The principles that rule this blog

Principles that will govern my thoughts as I express them here (from my opening statement):


  • Freedom of the individual should be as total as possible, limited only by the fact that nobody should be free to cause physical injury to another, or to deprive another person of his freedoms.
  • Government is necessary primarily to provide those services that private enterprise won't, or won't at a price that people can afford.
  • No person has a right to have his own beliefs on religious, moral, political, or other controversial issues imposed on others who do not share those beliefs.

I believe that Abraham Lincoln expressed it very well:

“The legitimate object of government is to do for a community of people whatever they need to have done, but cannot do, at all, or cannot
so well do, for themselves — in their separate, individual capacities.”


Comments will be invited, and I will attempt to reply to any comments that are offered in a serious and non-abusive manner. However, I will not tolerate abusive or profane language (my reasoning is that this is my blog, and so I can control it; I wouldn't interfere with your using such language on your own!)

If anyone finds an opinion that I express to be contrary to my principles, they are welcome to point this out. I hope that I can make a rational case for my comments. Because, in fact, one label I'll happily accept is rationalist.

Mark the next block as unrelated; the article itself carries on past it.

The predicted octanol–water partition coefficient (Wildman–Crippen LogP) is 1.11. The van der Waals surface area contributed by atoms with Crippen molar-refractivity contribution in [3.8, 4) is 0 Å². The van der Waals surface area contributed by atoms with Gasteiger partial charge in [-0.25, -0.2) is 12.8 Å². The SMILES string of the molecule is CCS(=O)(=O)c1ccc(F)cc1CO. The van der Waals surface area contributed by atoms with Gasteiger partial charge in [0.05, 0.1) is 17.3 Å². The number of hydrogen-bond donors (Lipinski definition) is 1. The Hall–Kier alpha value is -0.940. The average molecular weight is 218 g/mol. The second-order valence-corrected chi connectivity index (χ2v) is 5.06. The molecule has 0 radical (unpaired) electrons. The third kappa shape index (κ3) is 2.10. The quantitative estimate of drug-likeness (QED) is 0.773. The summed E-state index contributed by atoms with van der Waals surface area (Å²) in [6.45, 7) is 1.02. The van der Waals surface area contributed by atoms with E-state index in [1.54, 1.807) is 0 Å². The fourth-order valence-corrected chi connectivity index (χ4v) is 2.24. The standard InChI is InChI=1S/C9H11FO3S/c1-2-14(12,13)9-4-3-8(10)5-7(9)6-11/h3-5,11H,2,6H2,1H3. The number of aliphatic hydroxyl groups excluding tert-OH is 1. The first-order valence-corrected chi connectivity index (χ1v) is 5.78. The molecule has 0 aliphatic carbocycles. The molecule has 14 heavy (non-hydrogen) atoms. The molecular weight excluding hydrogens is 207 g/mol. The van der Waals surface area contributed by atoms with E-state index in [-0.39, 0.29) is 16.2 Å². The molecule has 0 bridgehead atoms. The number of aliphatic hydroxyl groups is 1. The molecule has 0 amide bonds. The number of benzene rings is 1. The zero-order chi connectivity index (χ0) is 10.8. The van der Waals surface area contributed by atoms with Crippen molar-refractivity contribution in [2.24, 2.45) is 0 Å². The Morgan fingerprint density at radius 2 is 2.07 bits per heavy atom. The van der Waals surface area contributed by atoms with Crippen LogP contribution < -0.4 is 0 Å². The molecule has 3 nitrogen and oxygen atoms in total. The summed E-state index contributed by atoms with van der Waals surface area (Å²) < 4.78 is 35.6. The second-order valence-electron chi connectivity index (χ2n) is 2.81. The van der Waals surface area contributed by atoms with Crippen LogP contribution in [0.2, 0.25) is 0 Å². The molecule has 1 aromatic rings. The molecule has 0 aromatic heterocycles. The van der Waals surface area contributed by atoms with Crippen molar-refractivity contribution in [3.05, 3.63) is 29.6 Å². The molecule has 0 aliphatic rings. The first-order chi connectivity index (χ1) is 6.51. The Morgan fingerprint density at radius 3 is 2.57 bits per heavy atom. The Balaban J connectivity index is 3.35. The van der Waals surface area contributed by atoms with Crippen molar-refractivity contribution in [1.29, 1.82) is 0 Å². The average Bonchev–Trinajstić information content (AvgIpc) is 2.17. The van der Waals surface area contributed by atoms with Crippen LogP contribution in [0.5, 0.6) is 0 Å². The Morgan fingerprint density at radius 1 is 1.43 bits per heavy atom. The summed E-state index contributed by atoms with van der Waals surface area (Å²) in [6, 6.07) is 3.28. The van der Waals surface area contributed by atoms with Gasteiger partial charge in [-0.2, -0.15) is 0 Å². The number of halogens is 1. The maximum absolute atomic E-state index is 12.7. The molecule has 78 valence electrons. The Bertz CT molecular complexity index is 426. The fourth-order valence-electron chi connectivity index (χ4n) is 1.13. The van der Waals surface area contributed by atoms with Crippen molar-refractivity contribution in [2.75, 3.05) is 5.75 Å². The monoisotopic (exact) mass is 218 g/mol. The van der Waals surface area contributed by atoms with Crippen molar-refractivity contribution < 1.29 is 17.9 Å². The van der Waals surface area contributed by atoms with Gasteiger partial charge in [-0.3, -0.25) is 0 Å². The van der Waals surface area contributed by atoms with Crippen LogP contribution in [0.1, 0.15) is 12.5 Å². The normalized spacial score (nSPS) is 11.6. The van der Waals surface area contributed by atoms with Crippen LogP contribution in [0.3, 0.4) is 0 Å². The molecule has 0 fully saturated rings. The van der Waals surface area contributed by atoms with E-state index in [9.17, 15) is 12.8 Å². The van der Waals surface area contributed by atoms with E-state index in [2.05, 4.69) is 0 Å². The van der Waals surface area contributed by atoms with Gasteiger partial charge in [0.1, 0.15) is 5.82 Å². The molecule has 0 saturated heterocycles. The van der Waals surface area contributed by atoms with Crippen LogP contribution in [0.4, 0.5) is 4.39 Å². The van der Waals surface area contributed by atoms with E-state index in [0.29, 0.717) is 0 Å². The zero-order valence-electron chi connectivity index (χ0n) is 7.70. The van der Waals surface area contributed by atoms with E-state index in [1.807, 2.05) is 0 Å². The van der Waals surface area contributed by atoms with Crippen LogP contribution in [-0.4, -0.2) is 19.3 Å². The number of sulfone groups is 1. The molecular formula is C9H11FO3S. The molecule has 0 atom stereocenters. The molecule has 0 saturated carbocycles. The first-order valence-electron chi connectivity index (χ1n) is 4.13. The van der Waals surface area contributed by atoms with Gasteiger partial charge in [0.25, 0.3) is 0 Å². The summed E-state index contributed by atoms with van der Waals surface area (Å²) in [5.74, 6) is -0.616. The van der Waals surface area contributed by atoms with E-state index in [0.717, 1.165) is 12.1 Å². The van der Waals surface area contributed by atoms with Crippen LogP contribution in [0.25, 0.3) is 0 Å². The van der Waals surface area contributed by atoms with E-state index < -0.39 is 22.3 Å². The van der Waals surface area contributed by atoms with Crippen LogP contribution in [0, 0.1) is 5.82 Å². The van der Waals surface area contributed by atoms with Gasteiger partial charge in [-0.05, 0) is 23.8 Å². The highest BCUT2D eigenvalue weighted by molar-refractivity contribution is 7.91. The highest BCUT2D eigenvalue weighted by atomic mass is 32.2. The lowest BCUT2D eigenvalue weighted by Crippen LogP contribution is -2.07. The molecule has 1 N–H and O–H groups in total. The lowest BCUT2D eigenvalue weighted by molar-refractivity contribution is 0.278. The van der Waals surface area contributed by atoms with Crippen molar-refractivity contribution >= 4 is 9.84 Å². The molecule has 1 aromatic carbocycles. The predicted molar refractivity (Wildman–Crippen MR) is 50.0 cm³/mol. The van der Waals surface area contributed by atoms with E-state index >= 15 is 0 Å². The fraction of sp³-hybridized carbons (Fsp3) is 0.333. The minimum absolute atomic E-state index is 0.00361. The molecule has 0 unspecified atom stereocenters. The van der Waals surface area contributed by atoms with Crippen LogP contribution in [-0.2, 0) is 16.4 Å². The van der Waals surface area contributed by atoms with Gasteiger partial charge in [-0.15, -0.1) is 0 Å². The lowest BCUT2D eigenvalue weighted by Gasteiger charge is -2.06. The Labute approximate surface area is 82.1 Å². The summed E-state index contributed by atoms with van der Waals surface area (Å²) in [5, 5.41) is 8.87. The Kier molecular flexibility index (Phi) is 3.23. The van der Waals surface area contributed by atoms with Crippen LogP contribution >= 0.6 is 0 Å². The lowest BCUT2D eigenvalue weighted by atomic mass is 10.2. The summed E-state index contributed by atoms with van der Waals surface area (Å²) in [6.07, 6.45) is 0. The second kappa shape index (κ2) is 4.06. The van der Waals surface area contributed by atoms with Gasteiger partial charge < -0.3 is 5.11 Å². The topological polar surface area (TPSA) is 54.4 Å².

Friday, October 19, 2012

At least one media outlet has left Obama

The New York Observer endorsed Barack Obama in 2008. Their endorsement that year is still to be found online. So it is big news to read the editorial that just came out, where this paper strongly endorsed Mitt Romney. In part, it says:

The crisis of leadership in American government is easily explained: thanks to a flawed presidential primary system that rewards strident rhetoric and hyper-partisanship, candidates tailor their messages to fringe elements in small, unrepresentative states. The result? A nasty, shallow and expensive process that rewards sound bites rather than solutions and gamesmanship instead of ideas. This year, however, we have witnessed a rare phenomenon in American politics. A candidate has emerged from the rough and tumble of the primaries with his dignity intact. The system has produced not a demagogue but a manager, a candidate whose experience is rooted in the pragmatism of the business world rather than the ideology of partisan politics.

That candidate is Mitt Romney.

Gov. Romney won the Republican Party’s nomination precisely because he is not an ideologue—and that is no small achievement. He persuaded enough Republican primary voters that the time has come to put aside dogma and inflexibility in favor of real-world solutions to the array of problems America faces at home and abroad.

Over the last few weeks, Mr. Romney has shown that he is a moderate to his core—he is a manager, and a listener, who believes he can restore the balance between the private and public sectors that has been a hallmark of the American economy.

The Observer endorses Mr. Romney’s candidacy and urges readers to support him.


The paper acknowledges its support of Obama four years ago, and says:

Four years ago, Barack Obama captured the imagination of many Americans with his thrilling message of change. Given the challenges confronting the president—two raging wars and an unprecedented global economic collapse—the desire for a quick fix was unrealistic.

America supported that candidate (as did this newspaper), but his presidency, so filled with promise and potential, has failed to deliver the change America needs.


I will not repeat the rest of ths editorial; you can follow this link to read it. But it is nice to see that some of Obama's erstwhile supporters have left his camp, even among the media.

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